Marty Van Alphen feeds chickens on his farm on Handley Street in Summerland. Since returning from Mexico on March 19, Marty and Linda Van Alphen have been self-isolating on their property. (Contributed)

Couple self-isolating at their Summerland farm

Marty and Linda Van Alphen returned from Mexico on March 19

For Marty and Linda Van Alphen, their world now extends to the end of their property on Handley Street, where they are in self-isolation.

The couple returned to Canada from Mexico on March 19, on one of the last flights back to Canada. This was at the same time as restrictions were being increased to slow the spread of the COVID-19 pandemic.

READ ALSO: Why you don’t know which B.C. city has COVID-19 cases: Interior Health explains

READ ALSO: 55 healthcare workers have tested positive for COVID-19 in B.C.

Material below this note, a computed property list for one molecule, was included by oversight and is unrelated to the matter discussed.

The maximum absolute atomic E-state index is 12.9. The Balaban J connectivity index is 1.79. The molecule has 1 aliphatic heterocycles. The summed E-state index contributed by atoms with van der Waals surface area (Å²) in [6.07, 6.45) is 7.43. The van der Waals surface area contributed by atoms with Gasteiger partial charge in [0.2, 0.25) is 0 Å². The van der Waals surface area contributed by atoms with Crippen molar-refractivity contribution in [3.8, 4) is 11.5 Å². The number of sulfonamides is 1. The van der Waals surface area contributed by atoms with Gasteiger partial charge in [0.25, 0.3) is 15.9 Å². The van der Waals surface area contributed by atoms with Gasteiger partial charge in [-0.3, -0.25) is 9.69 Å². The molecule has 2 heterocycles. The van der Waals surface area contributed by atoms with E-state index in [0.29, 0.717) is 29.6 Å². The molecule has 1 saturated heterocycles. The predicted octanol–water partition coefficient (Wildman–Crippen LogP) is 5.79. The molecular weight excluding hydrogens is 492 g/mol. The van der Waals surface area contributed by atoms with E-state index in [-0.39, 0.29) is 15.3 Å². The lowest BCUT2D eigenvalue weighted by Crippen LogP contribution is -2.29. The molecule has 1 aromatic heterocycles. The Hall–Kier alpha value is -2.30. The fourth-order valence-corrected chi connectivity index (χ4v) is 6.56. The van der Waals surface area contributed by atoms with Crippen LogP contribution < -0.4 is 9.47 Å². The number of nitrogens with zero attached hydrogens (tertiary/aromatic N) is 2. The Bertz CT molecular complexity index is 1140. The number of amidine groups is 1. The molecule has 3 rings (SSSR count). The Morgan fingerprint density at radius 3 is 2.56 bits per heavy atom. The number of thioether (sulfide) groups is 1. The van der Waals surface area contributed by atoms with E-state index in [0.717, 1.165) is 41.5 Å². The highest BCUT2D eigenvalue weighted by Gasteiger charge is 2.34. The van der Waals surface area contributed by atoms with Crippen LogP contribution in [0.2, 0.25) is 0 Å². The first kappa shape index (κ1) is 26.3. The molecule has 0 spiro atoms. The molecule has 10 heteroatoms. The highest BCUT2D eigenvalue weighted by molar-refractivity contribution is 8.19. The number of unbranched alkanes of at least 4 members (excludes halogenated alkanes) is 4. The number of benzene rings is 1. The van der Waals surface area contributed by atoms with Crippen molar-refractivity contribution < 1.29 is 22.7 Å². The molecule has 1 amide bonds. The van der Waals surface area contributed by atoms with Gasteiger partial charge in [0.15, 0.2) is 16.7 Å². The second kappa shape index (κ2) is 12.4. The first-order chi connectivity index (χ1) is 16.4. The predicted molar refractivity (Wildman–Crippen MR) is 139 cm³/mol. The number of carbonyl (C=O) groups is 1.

At present, more than 475,000 people have been infected worldwide and more than 21,000 have died.

In British Columbia, there were 617 cases as of March 24, with 13 deaths.

One restriction, which had been put in place before they returned to Canada, was a requirement that all travellers returning to the country must undergo a 14-day self-isolation period as a measure to prevent the spread of the virus.

During this period, the Van Alphens are working to have life continue as normally as possible.

While they are not able to leave, neighbours are calling them daily and offering to bring them food or other supplies they may need during the isolation.

Linda Van Alphen said she and her husband are feeling good despite being limited to their property.

“We’re in our home and on our farm,” she said, adding that they are feeling calm and healthy during the quarantine period.

She believes a positive attitude is helping to contribute to their health.

“I think fear does something to our autoimmune system,” she said.

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